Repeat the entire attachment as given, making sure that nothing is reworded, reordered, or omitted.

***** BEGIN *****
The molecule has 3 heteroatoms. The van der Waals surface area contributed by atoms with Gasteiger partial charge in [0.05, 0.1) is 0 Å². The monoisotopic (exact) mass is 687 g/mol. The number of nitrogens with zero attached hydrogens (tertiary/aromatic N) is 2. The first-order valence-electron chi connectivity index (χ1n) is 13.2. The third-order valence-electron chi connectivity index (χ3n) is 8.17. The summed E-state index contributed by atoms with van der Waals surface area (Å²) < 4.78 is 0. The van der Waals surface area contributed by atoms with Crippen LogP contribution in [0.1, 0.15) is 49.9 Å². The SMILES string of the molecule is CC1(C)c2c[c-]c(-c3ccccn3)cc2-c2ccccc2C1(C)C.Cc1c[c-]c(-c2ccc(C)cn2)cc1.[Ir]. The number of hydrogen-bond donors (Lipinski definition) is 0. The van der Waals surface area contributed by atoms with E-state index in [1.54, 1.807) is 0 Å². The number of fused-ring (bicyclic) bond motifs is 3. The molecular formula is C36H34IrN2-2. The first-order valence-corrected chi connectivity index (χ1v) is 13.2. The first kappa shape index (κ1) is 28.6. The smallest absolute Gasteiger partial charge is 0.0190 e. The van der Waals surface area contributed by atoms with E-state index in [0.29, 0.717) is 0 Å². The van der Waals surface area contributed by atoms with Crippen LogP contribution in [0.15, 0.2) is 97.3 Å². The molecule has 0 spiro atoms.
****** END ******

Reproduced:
The molecule has 3 heteroatoms. The van der Waals surface area contributed by atoms with Gasteiger partial charge in [0.05, 0.1) is 0 Å². The monoisotopic (exact) mass is 687 g/mol. The number of nitrogens with zero attached hydrogens (tertiary/aromatic N) is 2. The first-order valence-electron chi connectivity index (χ1n) is 13.2. The third-order valence-electron chi connectivity index (χ3n) is 8.17. The summed E-state index contributed by atoms with van der Waals surface area (Å²) < 4.78 is 0. The van der Waals surface area contributed by atoms with Crippen LogP contribution in [0.1, 0.15) is 49.9 Å². The SMILES string of the molecule is CC1(C)c2c[c-]c(-c3ccccn3)cc2-c2ccccc2C1(C)C.Cc1c[c-]c(-c2ccc(C)cn2)cc1.[Ir]. The number of hydrogen-bond donors (Lipinski definition) is 0. The van der Waals surface area contributed by atoms with E-state index in [1.54, 1.807) is 0 Å². The number of fused-ring (bicyclic) bond motifs is 3. The molecular formula is C36H34IrN2-2. The first-order valence-corrected chi connectivity index (χ1v) is 13.2. The first kappa shape index (κ1) is 28.6. The smallest absolute Gasteiger partial charge is 0.0190 e. The van der Waals surface area contributed by atoms with E-state index in [0.29, 0.717) is 0 Å². The van der Waals surface area contributed by atoms with Crippen LogP contribution in [0.15, 0.2) is 97.3 Å². The molecule has 0 spiro atoms.